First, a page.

I have been thinking a great deal recently about the importance of civil discourse. A few years back I wrote about what I perceived as a “culture of hostility” in our field. I meant this to include both the relationships between musicians and managers, as well as the relationships among musicians themselves. Every season we elect some of our colleagues to endure a most onerous task, that of serving on the orchestra committee, and then we all too frequently reward their offer of volunteer service with abuse instead of support.
Of course, the democratic process that we all embrace should welcome an avenue for disagreements and respectful debate. But all too often this disagreement is expressed in the form of personal attacks and name-calling. We are all the weaker as a result.
Throughout my work in these past two years as chair of ICSOM, time and time again I have received calls from committee chairs who are facing personal criticism as they try to serve. I always counsel them with the advice that if everybody liked you, it would probably mean that you were doing something wrong.
One of my teachers told me many years ago, “If you are going to stand for anything in this world, there will be people who will stand against you. Some will oppose you because of what you stand for, and others will oppose you simply because you are able to stand.”
As I look out across the ICSOM landscape, I see great reason for hope, and I feel an uplifting optimism. Every time we have asked our member orchestras to act as a unified body, they have done so. You all responded to our friends in Jacksonville during their time of need by sending nearly $100,000. As I write this, our orchestras have sent over $70,000 to Columbus in the first 21 days since the latest Call to Action was issued.
Through uniting, and through seeking a richer dialogue, we can defeat the culture of hostility. Our organization is strong enough to welcome dissension, provided that we decide not to tolerate personal attacks.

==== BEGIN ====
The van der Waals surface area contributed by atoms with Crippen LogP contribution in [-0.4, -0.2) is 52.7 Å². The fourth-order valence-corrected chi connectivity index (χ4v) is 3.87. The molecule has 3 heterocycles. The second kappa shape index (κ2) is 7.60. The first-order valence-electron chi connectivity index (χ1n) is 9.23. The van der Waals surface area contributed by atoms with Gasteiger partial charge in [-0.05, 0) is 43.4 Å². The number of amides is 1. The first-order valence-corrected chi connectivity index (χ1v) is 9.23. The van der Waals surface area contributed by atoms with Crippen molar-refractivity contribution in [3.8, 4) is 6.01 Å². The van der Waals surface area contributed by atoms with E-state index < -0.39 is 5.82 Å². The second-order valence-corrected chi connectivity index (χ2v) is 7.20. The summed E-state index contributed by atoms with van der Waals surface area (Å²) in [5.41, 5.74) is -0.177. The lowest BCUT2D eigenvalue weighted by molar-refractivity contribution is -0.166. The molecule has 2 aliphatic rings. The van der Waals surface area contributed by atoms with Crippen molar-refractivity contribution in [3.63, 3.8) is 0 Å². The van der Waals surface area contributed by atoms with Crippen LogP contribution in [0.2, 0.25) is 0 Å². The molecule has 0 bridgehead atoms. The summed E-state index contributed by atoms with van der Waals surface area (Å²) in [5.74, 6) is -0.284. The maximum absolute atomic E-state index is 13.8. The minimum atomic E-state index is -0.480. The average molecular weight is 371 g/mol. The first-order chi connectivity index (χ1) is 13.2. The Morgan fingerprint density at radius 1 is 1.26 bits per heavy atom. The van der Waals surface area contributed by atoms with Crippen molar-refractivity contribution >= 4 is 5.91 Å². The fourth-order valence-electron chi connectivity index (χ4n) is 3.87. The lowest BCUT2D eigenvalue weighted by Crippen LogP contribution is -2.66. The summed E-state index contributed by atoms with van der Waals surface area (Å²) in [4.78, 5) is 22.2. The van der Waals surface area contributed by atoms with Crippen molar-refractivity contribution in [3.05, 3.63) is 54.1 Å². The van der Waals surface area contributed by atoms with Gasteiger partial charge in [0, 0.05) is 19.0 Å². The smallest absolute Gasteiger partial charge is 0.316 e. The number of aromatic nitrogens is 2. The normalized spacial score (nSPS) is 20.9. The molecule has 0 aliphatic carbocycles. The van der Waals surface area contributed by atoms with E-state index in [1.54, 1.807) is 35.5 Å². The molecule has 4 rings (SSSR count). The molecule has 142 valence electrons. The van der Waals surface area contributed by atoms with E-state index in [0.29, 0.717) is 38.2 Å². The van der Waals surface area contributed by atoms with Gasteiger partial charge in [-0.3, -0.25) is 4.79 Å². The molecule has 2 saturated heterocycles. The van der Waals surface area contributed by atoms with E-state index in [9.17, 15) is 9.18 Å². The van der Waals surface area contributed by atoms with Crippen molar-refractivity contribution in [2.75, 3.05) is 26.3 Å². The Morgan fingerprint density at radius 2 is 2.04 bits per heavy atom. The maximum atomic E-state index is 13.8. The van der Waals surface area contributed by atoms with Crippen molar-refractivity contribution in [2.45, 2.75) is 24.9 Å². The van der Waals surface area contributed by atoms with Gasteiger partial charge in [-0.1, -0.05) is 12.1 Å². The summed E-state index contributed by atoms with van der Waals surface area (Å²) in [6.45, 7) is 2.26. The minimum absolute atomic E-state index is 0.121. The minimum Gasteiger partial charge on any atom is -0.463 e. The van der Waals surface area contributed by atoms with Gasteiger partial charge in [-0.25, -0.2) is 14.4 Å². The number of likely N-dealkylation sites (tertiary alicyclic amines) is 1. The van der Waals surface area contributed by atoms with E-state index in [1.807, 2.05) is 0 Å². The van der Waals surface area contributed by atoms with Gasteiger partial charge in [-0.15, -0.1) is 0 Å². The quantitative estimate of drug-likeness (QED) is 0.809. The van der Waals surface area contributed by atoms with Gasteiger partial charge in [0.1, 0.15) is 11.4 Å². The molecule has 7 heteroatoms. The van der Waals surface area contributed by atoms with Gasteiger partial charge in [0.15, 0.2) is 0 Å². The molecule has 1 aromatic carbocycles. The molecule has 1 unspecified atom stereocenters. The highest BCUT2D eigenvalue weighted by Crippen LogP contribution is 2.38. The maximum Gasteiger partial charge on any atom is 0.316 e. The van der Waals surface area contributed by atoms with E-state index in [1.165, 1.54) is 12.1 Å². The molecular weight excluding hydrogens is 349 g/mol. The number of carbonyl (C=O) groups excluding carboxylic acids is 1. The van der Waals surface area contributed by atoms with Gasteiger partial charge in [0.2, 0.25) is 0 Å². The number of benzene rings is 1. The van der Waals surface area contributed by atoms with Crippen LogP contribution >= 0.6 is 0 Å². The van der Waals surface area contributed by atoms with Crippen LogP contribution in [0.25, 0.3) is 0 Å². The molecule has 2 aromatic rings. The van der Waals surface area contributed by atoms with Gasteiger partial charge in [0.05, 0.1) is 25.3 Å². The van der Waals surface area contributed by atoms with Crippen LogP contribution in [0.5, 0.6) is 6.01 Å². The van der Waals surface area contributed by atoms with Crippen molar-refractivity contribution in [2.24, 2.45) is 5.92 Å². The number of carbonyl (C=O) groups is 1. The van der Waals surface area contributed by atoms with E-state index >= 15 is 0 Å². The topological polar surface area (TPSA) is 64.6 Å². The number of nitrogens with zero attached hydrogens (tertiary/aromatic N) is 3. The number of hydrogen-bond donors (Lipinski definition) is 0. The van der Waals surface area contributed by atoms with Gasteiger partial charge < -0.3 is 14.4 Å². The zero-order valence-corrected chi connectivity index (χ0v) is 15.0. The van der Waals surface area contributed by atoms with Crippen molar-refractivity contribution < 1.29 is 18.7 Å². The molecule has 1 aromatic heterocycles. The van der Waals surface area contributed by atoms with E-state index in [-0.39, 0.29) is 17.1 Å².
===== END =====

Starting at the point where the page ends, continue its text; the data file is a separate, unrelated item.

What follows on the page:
All of this occurs to me this evening because I am deeply concerned about the future of the AFM. You have all heard of the conflict that exists between the AFM administration and the Recording Musicians Association (RMA). Our concerns were so great last summer that the 2007 ICSOM delegates passed a resolution calling for unity. In that resolution, we said:
WHEREAS, The current disputes between the AFM administration and the Recording Musicians Association threaten to tear apart this great union;
Therefore, be it RESOLVED, That the delegates and Governing Board of the 2007 ICSOM Conference implore the Recording Musicians Association and the current administration of the AF of M to meet together in a spirit of unity, put aside their differences, and achieve the higher goal of reunification and solidarity for the greater good of all the members of the AFM and their families.
I’m saddened to tell you that the relationship between the AFM and the RMA has worsened, and indeed I feel that the very survival of this union is at risk. It is my hope that ICSOM might play a role in bridging the terrible chasm that exists.
The strengthening of the unity within ICSOM offers great hope for this union, its members, and musicians everywhere. But our unity must be nurtured. We are not without our problems.
Perhaps the most potentially divisive issue that symphonic musicians face is in the area of media. There is a great disparity of opinion, and these opinions are quite strongly held. As many have observed, it is interesting that media would be the source of division within the symphonic ranks, since it produces just a small amount of our income. But, it is vitally important to our future, and we will have to engage in debate as new technologies offer new opportunities. It is equally important for us to work to preserve fair compensation for the highly skilled labor we perform, especially when that labor is even more difficult to perform with a microphone and camera two inches from your bell, bow or brow.
Despite these concerns I feel the sense of community is growing among our orchestras. That strength is entirely due to the musicians who perform nightly, and their elected committee leaders who voluntarily surrender time with their families to serve all of us.
In this year, I have been inspired by the dedication and altruistic service of our musician leaders from Jacksonville, Columbus, and elsewhere across the country. I have been moved by the overwhelming response of our orchestras to their colleagues in need. While others might be mired in dissension, ICSOM aspires to a greater goal. I hope that we have only just begun to accomplish even greater things for our field. But to do that, we must reject the culture of hostility. We must continue to elevate the tone of our debates, and we must always strive to avoid expressing our disagreements through personal attacks.
Thank you all for your friendship and support, and I look forward to visiting with your elected delegates at our annual conference in San Francisco in just a few weeks.